Putting this setback behind them, all their energies were channelled into restoring the Georgian mansion and creating a family home again. Almost everything worth removing had been stripped from the house. There was no roof and only three window frames remained, fireplaces had been plundered and just the front door and two other damaged doors could be salvaged.

There were, however, sufficient scraps of skirtings, dado rails, plaster cornices and other architectural ornamentation for Roddy to be able to recreate the style of these artefacts and ensure the authenticity of the restoration.

The family were finally able to move into the mansion in 2008. It’s not entirely a recreation of Georgian living, when the first floor would have been the principal living floor as evidenced by the 12foot high ceilings and large windows to capture as much natural light as possible.

The kitchen is very much the heart of the house today. An aumbry and a fireplace dated 1618 were recovered from the rubble of the tower after it collapsed and have been incorporated into the modern room. A circular glass plate fitted into the flagged kitchen floor covers a well which is probably the original well for the castle.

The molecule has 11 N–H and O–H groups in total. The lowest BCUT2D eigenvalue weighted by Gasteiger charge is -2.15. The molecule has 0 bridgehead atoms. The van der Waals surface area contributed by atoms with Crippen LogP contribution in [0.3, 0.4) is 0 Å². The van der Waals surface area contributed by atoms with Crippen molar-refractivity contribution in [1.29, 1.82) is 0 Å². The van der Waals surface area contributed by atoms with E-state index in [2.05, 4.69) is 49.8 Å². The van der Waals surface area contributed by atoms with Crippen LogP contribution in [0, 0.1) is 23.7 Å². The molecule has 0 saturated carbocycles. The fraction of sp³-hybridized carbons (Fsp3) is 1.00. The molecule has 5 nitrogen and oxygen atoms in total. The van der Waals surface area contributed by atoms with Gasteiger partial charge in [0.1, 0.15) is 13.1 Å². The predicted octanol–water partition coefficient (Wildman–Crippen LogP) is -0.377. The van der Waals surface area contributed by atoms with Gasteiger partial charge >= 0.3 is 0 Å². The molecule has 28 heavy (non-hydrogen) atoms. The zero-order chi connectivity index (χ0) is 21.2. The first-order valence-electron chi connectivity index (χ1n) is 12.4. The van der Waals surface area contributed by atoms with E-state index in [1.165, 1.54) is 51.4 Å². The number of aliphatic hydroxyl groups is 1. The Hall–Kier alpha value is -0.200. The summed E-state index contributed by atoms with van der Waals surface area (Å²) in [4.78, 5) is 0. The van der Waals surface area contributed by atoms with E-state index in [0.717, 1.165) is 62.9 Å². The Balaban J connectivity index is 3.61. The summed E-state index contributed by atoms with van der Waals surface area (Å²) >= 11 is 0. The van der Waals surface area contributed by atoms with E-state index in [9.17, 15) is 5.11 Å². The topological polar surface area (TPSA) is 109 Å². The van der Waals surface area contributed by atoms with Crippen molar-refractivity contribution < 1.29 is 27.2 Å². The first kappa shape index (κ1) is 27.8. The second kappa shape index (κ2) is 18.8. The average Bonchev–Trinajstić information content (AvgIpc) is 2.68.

A trapdoor leads to a substantially constructed tunnel which emerges a hundred feet beyond the house. Nigel Tranter, the Scottish historian and author, maintained it had something to do with monks but there is no record of ecclesiastical connections with Benholm. Fiona’s explanation is more romantic – it was a secret tunnel used by smugglers. Roddy is more prosaic; it was just a drain in his view.

Later this year one of Roddy and Fiona’s daughters will be married and the reception will be held on the terrace of the old walled garden. Fiona took on the task of restoring this, using photographs dating back to 1912. A wedding represents a new step forward for this ancient place where people have lived and worked for more than eight hundred years.

Written on Saturday, June 30th, 2012 at 11:46 am for Claivers.